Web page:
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Surrey’s anti-gang family program is here to stay, says City of Surrey

Council made program a part of city’s core programming, will fund it $1.5M annually

The Surrey Anti-Gang Family Empowerment Program (SAFE) is “not going anywhere,” Mayor Brenda Locke announced Thursday (Dec. 7).

The five-year $7.5-million federally funded pilot program was set to end this month but the city has stepped in.

“Council has decided to make SAFE a part of the city’s core programming and have committed to funding it to the tune of $1.5 million annually,” Locke said.

The program involves 10 partner agencies and 11 individual programs from “youth outreach and mentorship, caregiver education and family support, clinical counselling, and opportunities for youth enterprising and peer leadership.”

Representatives from the agencies gathered at city hall on Thursday (Dec. 7) for the announcement.

“Today, we are here again to celebrate the fifth year of SAFE and I’m pleased to share the program has not only met but far exceeded its expectations,” Locke said. “SAFE is on track to support 5,000 Surrey residents by the end of the year.

“Your work on SAFE is so much appreciated, and this groundbreaking program will continue,” Locke said.

Heather Lynch, senior manager of counselling and youth services at Options Community Services, said she often shares with colleagues why she believes the program is so successful.

“SAFE follows a foolproof design, for it was informed by evidence, engined with authentic partnership and supported by compassionate care teams,” Lynch said.

Some people in attendance seemed to breathe a sigh of relief when Locke made the announcement.

Richard Tatomir said he was equally excited and relieved as the announcement meant he could keep his job and ensure youth still had access to “high quality, publicly funded, low barrier trauma-informed counselling services.”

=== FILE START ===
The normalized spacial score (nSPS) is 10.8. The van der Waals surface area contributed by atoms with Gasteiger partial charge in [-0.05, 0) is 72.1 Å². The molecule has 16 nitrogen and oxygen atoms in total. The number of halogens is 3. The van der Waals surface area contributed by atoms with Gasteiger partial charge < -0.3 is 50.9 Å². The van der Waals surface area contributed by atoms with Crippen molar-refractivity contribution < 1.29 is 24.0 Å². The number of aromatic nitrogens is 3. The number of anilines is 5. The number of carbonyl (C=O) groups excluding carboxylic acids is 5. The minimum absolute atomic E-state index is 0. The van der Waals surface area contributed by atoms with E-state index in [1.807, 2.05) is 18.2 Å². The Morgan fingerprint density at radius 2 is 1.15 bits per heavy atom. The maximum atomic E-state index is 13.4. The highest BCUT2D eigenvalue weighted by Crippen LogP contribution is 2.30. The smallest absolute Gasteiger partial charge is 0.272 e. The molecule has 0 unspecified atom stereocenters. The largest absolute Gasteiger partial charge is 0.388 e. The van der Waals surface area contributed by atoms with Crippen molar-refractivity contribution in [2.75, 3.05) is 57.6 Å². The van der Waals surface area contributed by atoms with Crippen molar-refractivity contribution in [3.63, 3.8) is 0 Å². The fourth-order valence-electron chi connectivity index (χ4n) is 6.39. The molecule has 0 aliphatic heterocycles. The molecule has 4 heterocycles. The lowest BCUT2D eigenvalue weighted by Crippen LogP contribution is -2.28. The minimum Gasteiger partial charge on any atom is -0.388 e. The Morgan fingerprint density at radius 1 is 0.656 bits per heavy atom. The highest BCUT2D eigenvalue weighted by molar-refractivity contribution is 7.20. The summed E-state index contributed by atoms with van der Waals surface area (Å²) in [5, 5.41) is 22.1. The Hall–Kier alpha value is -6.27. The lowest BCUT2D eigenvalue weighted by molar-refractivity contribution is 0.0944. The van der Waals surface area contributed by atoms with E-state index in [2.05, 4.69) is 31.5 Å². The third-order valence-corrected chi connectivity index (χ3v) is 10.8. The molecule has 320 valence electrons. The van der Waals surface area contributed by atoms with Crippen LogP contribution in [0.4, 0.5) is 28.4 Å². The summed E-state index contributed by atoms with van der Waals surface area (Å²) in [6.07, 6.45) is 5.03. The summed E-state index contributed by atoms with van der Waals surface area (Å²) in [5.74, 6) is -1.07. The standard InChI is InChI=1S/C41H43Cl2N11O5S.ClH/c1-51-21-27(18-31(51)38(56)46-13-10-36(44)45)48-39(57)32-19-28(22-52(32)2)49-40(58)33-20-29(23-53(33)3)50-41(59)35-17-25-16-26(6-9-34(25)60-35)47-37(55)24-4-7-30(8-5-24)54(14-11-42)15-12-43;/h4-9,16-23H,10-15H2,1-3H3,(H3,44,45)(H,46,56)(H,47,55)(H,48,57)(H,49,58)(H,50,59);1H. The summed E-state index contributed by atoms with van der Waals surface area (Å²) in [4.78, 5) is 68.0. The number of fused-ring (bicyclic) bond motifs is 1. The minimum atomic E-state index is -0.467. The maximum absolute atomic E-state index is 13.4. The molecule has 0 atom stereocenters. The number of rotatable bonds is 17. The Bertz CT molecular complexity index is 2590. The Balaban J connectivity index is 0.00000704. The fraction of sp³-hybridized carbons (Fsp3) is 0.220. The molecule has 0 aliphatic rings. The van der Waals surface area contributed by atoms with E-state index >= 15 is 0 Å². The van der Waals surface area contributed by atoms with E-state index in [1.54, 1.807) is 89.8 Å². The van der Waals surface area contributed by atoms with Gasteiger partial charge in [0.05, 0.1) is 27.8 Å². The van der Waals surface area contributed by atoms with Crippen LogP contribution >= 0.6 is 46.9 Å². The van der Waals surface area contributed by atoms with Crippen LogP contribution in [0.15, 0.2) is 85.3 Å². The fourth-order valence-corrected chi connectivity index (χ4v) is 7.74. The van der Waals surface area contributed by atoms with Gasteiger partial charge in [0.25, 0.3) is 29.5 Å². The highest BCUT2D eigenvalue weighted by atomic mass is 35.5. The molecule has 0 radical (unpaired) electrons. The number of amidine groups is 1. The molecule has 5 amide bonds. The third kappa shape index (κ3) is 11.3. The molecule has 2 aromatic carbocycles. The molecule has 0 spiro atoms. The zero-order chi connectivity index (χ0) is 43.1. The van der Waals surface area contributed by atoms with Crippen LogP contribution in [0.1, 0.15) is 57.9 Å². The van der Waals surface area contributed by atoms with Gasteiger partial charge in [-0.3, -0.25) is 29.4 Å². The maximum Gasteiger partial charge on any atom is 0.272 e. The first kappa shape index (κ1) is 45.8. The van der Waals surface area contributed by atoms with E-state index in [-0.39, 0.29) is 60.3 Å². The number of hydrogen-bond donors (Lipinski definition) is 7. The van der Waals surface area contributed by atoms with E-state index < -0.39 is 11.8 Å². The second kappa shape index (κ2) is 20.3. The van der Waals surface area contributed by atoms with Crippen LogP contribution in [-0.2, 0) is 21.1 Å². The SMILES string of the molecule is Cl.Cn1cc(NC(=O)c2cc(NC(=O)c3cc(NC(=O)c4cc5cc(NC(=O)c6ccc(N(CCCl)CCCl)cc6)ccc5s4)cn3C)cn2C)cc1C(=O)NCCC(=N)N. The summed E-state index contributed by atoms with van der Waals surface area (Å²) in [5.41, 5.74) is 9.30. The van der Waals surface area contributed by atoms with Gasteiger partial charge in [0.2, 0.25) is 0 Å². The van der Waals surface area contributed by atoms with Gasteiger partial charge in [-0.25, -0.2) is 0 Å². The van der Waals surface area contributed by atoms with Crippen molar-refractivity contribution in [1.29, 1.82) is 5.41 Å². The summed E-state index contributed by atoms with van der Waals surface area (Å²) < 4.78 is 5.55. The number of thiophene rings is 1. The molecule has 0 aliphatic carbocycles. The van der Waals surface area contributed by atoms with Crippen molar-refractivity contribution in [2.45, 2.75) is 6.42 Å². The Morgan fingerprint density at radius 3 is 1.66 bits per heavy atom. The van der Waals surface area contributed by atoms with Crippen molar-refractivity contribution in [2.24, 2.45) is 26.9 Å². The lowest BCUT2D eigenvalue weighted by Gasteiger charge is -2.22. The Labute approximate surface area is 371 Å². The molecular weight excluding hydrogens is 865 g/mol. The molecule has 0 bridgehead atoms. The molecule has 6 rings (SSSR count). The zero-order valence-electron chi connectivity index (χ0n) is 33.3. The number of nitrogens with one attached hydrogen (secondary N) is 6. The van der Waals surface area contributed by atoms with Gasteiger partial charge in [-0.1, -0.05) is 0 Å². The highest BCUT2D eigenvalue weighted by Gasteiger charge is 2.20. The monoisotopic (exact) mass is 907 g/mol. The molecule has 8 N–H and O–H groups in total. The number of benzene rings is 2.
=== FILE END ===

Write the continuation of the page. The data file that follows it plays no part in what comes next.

Tatomir is a SAFE clinical professor in counselling psychology at the Faculty of Education at Simon Fraser University. He runs the clinical counselling practicum program for students from SFU and other universities, where the school district refers youth to them, Tatomir said.

He said he was grateful to the city “for making the right decision that I believe will continue to keep crime low and mental health high.”

Surrey RCMP Chief Supt. Shawn Gill spoke about the RCMP’s family and youth resource support teams’ impact. They have helped more than 300 families and made 1,200 school visits, Gill said.

“The program was designed as early intervention for youth exhibiting risk factors for potential criminality concentrating on youth in grades six to eight,” Gill said. “The program helps enhance protective factors such as school attachment, positive role modelling, participating in extracurricular activities, and fostering healthy relationships.”

Other partners in SAFE, which works to disrupt “negative pathways to gang violence,” are DIVERSEcity Community Resources Society, Kwantlen Polytechnic University, the City of Surrey, Pacific Community Resources Society, Progressive Intercultural Community Services Society, Solid State Community Society and Surrey School District.

The program was awarded the 2023 “Excellence in Service Delivery” award by the Union of BC Municipalities (UBCM).

READ MORE: Surrey SAFE anti-gang family program awarded for its excellence

In April, the Federal Minister of Public Safety Marco Mendicino and his provincial counterpart Mike Farnworth announced federal funds for another Surrey anti-gang program.

The program, which is similar to SAFE, will involve after-school programming, youth outreach and mentorship, enhanced access to trauma counselling and new “culturally sensitive” services for youth in the city.

The new Surrey Youth Resiliency Program (SYRP) will receive $3.95 million from the Canadian government’s $250-million Building Safer Communities Fund, announced at Newton Recreation Centre in April.

READ MORE: Feds give Surrey nearly $4M to fight gang recruitment

READ MORE: Gang-prevention the aim of new Surrey Youth Resiliency Program (SYRP), with $3.95M in fed funds

For more information on the different programs, visit

– With Files from Tom Zytaruk and Tom Zillich

Anna Burns

About the Author: Anna Burns

I cover health care, non-profits and social issues-related topics for the Surrey Now-Leader.
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